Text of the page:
The 6,500-acre Ragley Estate in Warwickshire is home to the 9th Marquess of Hertford, whose family has lived there since 1680. Now, Lord Hertford wants to restore what was once an ancient woodland site.

Within the estate, western red cedar was grown as a nursery crop among 40 acres of oak to make them grow straight and tall. A large number of these oaks were felled as part of the war effort in the 1940s and the estate was left with a mess, at which point part of the woodland area was leased to the Forestry Commission. The commission underplanted the small amount of residual oaks with a “shade bear” of western red cedar.

When the western red cedars were felled, good quality hardwoods emerged, giving a 60% cover of up to 150 oaks. These will grow on for another 80 years, accompanied by natural regeneration of younger oak, and the woodland will be restored to something very much like its pre-second world war glory. It will be sensibly, selectively harvested, replanted and will retain some conifers for an even canopy, with minimal gaps.

The estate has its own large band sawmill which converts oak and other hardwoods, plus some conifers, from its 1,100 acres of woodland to estate fencing, barn cladding, sheds, gates, picnic tables and certain specially ordered items. The sawmill also sells some wood, especially chip mulch, to gardeners.

Wasted timber

However, until recently, the estate struggled to convert its western red cedar, with the result that the timber was often wasted.

Now, with the help of two Wood-Mizer LT40MDs, Ragley Estate has converted 1,500 tonnes of western red cedar that would normally be dumped into wooden products sold to builders and the public.

This kind of wood processing work is difficult for the major softwood sawmills which have tight diameter and taper specifications. Also this species’ bark is stringy and clogs traditional mills. The sawn red cedar is not of high value so conversion has to be economical and the estate was offered a derisory £3 per tonne standing for it.

Now, however, the estate calculates it will benefit from the equivalent of £30-40 per tonne standing.

The key to the western red cedar harvest lies in the use of the two portable band sawmills rather than local static sawmills which can be costly and lack the flexibility of the bandsaws.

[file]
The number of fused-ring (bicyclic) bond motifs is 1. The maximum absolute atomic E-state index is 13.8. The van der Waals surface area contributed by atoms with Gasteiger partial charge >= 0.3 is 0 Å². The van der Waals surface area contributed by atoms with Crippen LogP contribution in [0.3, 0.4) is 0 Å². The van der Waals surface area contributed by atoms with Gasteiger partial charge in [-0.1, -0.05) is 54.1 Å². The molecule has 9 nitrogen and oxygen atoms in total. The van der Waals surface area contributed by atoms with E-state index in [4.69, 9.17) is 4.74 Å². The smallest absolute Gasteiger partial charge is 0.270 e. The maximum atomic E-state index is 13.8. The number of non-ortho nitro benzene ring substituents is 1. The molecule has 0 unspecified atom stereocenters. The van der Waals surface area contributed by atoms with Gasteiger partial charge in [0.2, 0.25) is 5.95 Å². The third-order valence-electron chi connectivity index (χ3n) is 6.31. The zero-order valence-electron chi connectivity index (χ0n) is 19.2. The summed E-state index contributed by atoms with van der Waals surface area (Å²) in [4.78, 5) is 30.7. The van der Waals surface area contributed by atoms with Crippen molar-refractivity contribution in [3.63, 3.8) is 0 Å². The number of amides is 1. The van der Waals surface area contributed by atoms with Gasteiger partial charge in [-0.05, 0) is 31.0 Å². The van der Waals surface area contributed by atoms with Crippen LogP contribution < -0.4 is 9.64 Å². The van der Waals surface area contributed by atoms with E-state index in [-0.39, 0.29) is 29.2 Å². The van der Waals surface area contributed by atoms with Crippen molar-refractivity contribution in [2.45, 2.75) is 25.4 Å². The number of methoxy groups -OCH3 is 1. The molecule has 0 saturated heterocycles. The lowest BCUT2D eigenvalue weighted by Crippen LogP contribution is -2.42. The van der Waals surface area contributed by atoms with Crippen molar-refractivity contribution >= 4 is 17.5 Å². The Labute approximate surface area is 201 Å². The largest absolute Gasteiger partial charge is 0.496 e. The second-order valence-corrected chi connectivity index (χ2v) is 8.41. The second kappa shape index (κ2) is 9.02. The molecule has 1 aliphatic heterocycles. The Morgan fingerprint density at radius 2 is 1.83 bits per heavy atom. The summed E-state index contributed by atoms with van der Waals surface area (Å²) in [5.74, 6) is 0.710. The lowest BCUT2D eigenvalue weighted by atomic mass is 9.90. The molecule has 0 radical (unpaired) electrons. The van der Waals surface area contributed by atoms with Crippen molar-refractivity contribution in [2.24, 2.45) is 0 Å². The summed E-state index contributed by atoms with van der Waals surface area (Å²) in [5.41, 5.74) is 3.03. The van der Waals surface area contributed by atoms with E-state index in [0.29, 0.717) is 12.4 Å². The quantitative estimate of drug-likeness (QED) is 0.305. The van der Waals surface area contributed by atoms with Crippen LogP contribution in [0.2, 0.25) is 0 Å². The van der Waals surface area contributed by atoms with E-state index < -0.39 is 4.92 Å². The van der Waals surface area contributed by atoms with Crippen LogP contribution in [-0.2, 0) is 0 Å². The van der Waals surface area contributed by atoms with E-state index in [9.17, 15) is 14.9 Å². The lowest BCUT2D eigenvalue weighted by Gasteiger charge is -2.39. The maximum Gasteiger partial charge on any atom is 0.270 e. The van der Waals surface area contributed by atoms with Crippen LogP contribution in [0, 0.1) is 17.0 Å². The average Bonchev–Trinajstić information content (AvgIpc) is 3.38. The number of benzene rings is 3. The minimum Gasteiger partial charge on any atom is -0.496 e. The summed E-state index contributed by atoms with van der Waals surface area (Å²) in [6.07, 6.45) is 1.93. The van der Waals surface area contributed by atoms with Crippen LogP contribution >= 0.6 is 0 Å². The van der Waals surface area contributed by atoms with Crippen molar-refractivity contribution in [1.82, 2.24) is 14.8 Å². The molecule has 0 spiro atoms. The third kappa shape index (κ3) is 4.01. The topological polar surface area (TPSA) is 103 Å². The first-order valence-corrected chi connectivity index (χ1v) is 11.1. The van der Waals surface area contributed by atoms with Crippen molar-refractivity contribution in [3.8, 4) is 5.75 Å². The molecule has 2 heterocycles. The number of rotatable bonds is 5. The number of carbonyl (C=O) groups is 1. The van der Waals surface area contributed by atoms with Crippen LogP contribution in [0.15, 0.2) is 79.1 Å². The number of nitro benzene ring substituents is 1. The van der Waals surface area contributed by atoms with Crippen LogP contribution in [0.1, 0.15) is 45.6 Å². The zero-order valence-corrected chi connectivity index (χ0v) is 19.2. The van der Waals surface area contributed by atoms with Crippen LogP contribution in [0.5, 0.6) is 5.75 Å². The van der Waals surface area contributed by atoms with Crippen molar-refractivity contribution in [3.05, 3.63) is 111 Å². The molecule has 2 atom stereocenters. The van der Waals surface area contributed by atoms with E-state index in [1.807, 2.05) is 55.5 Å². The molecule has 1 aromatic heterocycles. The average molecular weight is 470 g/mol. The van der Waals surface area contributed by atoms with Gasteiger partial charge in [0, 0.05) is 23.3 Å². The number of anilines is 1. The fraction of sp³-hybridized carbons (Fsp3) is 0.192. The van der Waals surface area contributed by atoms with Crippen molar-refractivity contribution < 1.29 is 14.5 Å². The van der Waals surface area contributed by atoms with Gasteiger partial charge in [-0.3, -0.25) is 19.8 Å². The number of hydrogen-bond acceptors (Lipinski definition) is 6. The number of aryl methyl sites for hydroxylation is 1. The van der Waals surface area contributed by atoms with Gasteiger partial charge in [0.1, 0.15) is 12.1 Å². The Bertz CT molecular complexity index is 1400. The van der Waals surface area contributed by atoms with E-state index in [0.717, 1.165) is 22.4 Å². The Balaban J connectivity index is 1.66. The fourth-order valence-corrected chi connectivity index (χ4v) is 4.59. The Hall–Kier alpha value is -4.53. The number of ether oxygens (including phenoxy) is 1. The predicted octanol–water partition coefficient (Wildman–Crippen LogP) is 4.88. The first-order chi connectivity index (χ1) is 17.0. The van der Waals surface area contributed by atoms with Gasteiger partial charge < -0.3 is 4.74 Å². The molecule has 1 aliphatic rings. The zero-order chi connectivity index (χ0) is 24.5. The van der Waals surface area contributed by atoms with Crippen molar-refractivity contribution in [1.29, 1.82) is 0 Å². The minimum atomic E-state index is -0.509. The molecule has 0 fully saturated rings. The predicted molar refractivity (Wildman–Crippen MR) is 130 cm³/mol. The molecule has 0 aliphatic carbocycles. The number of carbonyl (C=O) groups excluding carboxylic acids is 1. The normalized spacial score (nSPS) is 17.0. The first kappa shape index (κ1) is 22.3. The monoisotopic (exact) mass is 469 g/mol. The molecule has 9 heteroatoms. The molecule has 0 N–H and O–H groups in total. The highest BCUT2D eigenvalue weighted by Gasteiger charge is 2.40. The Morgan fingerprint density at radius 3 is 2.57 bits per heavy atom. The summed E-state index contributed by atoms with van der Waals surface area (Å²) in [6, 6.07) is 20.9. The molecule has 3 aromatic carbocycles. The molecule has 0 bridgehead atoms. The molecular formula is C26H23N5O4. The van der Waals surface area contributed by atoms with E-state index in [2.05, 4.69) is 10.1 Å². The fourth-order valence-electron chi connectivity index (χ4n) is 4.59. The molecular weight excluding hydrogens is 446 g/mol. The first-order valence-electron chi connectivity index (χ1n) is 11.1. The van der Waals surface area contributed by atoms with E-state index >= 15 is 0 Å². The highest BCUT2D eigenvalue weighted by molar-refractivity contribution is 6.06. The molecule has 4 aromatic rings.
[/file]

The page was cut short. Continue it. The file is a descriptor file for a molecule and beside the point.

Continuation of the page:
When forestry manager Mike Box suggested using small narrow kerf mills, the estate’s sawmill manager expressed doubt that they would achieve a quality of cut sufficient to make the western red cedar marketable.

“However, we find the accuracy of these relatively small sawmills is excellent,” said Mr Box. Additionally, the two Wood-Mizer LT40MDs are towed to ready-stacked logs of anything from 40-380 tonnes brought by a forwarder. The logs are sawn on the spot, minimising the forest floor damage usually inflicted by big sawmill lorries.

The mills’ hydraulic handling system makes the non-sawing activities, like handling the logs, quick and easy. Wide hydraulic roller toeboards compensate for log taper and make positioning easy. Via a lever, hydraulic arms load logs in seconds and self-levels them. An hydraulic log turner rotates a log or cant, again through lever control. Two-plane clamping simplifies sawing any stressed logs. Stephen Cull, who runs the older of the two LT40s, reports that they got as close as 2.5cm cuts from the bed.

Cost saving

Harvesting western red cedar this way costs a fraction of traditional sawmilling. Combine that with the normally relinquished income from fence posts, Arris rails and gravel rails sold to builders or the public through the estate sawmill and Ragley has come up with an attractive process.

Furthermore, estate chief executive Alan Granger reveals an investigation into the possibility of exploiting the waste western red cedar slabs – usually consigned to landfill – to fuel boilers to heat the 17th century hall or even to generate electricity, saving an estimated 100,000 litres of oil, worth £35,000 per year.

A dedicated plant to generate electricity might need 100 tonnes a year of biomass like the western red cedar, but as the estate generates a lot of waste wood he isn’t deterred.

“An option might be a woodchip boiler, fed by a chipper, to heat most of the house but later to drive a turbine for the electricity – in which case the heating would become a by-product,” said Mr Granger. “That would require 1,000 tonnes a year but I’m confident about providing that too,” he added.

This, plus the practical use of generally discarded western red cedar, would further reflect the estate’s reputation for sustainable forestry practices, typified by coppicing, thinning, clearing and natural regeneration.